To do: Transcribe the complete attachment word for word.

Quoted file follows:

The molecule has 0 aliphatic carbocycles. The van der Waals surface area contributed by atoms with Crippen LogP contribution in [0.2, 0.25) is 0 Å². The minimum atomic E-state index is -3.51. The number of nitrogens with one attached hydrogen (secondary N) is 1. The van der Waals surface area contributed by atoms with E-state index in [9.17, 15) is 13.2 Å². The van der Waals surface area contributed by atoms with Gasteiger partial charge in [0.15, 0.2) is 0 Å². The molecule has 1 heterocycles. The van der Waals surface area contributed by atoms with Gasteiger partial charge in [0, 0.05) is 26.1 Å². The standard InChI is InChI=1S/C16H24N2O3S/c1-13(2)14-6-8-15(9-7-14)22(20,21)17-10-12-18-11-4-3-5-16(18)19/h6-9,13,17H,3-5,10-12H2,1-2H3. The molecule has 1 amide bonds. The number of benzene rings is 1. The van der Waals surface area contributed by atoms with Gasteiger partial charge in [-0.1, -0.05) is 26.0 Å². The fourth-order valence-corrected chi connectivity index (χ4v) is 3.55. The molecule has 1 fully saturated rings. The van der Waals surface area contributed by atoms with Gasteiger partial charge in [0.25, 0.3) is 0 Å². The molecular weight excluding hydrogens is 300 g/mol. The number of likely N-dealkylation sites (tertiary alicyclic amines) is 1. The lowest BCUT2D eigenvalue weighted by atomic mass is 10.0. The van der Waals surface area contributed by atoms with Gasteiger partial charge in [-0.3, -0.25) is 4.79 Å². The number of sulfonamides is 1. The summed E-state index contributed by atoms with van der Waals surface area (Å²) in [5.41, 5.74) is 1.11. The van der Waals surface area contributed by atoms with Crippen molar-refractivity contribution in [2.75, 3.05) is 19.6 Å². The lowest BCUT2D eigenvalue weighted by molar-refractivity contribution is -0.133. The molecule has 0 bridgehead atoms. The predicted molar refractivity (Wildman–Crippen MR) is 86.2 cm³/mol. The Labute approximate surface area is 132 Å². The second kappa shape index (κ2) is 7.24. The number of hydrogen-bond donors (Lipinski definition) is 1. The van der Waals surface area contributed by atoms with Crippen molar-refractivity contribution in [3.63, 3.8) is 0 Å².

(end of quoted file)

The molecule has 0 aliphatic carbocycles. The van der Waals surface area contributed by atoms with Crippen LogP contribution in [0.2, 0.25) is 0 Å². The minimum atomic E-state index is -3.51. The number of nitrogens with one attached hydrogen (secondary N) is 1. The van der Waals surface area contributed by atoms with E-state index in [9.17, 15) is 13.2 Å². The van der Waals surface area contributed by atoms with Gasteiger partial charge in [0.15, 0.2) is 0 Å². The molecule has 1 heterocycles. The van der Waals surface area contributed by atoms with Gasteiger partial charge in [0, 0.05) is 26.1 Å². The standard InChI is InChI=1S/C16H24N2O3S/c1-13(2)14-6-8-15(9-7-14)22(20,21)17-10-12-18-11-4-3-5-16(18)19/h6-9,13,17H,3-5,10-12H2,1-2H3. The molecule has 1 amide bonds. The number of benzene rings is 1. The van der Waals surface area contributed by atoms with Gasteiger partial charge in [-0.1, -0.05) is 26.0 Å². The fourth-order valence-corrected chi connectivity index (χ4v) is 3.55. The molecule has 1 fully saturated rings. The van der Waals surface area contributed by atoms with Gasteiger partial charge in [0.25, 0.3) is 0 Å². The molecular weight excluding hydrogens is 300 g/mol. The number of likely N-dealkylation sites (tertiary alicyclic amines) is 1. The lowest BCUT2D eigenvalue weighted by atomic mass is 10.0. The van der Waals surface area contributed by atoms with Gasteiger partial charge in [-0.3, -0.25) is 4.79 Å². The number of sulfonamides is 1. The summed E-state index contributed by atoms with van der Waals surface area (Å²) in [5.41, 5.74) is 1.11. The van der Waals surface area contributed by atoms with Crippen molar-refractivity contribution in [2.75, 3.05) is 19.6 Å². The lowest BCUT2D eigenvalue weighted by molar-refractivity contribution is -0.133. The molecule has 0 bridgehead atoms. The predicted molar refractivity (Wildman–Crippen MR) is 86.2 cm³/mol. The Labute approximate surface area is 132 Å². The second kappa shape index (κ2) is 7.24. The number of hydrogen-bond donors (Lipinski definition) is 1. The van der Waals surface area contributed by atoms with Crippen molar-refractivity contribution in [3.63, 3.8) is 0 Å².